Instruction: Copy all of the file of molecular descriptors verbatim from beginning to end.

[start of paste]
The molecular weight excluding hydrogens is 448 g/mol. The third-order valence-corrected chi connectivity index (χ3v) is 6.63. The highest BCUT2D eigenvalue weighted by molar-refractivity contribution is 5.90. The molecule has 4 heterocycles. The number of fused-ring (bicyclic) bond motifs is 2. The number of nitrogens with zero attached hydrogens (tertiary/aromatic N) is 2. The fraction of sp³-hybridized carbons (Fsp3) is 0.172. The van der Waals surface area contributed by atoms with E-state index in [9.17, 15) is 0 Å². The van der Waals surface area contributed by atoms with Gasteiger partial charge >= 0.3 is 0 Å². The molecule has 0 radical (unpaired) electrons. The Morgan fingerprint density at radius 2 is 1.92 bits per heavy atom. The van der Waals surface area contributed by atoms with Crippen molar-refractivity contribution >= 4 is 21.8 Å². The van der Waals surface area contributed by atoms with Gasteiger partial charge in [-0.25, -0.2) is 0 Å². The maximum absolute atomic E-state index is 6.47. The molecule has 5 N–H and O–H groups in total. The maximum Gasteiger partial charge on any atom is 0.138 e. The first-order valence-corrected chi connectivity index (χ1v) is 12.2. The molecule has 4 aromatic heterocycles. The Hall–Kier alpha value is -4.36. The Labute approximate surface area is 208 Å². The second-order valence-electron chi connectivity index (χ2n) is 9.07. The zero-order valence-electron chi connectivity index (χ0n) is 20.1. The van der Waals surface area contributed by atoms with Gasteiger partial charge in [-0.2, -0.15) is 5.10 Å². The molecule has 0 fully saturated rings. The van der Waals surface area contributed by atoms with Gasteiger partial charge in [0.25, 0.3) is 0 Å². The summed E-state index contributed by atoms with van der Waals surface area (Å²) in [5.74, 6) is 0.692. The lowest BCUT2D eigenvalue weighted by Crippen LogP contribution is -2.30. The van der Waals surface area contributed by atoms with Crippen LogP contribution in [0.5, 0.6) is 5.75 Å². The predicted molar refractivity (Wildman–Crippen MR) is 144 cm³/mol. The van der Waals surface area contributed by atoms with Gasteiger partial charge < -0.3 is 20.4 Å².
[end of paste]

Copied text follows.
The molecular weight excluding hydrogens is 448 g/mol. The third-order valence-corrected chi connectivity index (χ3v) is 6.63. The highest BCUT2D eigenvalue weighted by molar-refractivity contribution is 5.90. The molecule has 4 heterocycles. The number of fused-ring (bicyclic) bond motifs is 2. The number of nitrogens with zero attached hydrogens (tertiary/aromatic N) is 2. The fraction of sp³-hybridized carbons (Fsp3) is 0.172. The van der Waals surface area contributed by atoms with E-state index in [9.17, 15) is 0 Å². The van der Waals surface area contributed by atoms with Gasteiger partial charge >= 0.3 is 0 Å². The molecule has 0 radical (unpaired) electrons. The Morgan fingerprint density at radius 2 is 1.92 bits per heavy atom. The van der Waals surface area contributed by atoms with Crippen molar-refractivity contribution >= 4 is 21.8 Å². The van der Waals surface area contributed by atoms with Gasteiger partial charge in [-0.25, -0.2) is 0 Å². The maximum absolute atomic E-state index is 6.47. The molecule has 5 N–H and O–H groups in total. The maximum Gasteiger partial charge on any atom is 0.138 e. The first-order valence-corrected chi connectivity index (χ1v) is 12.2. The molecule has 4 aromatic heterocycles. The Hall–Kier alpha value is -4.36. The Labute approximate surface area is 208 Å². The second-order valence-electron chi connectivity index (χ2n) is 9.07. The zero-order valence-electron chi connectivity index (χ0n) is 20.1. The van der Waals surface area contributed by atoms with Gasteiger partial charge in [-0.2, -0.15) is 5.10 Å². The molecule has 0 fully saturated rings. The van der Waals surface area contributed by atoms with Gasteiger partial charge in [0.25, 0.3) is 0 Å². The summed E-state index contributed by atoms with van der Waals surface area (Å²) in [5.74, 6) is 0.692. The lowest BCUT2D eigenvalue weighted by Crippen LogP contribution is -2.30. The van der Waals surface area contributed by atoms with Crippen LogP contribution in [0.5, 0.6) is 5.75 Å². The predicted molar refractivity (Wildman–Crippen MR) is 144 cm³/mol. The van der Waals surface area contributed by atoms with Gasteiger partial charge < -0.3 is 20.4 Å².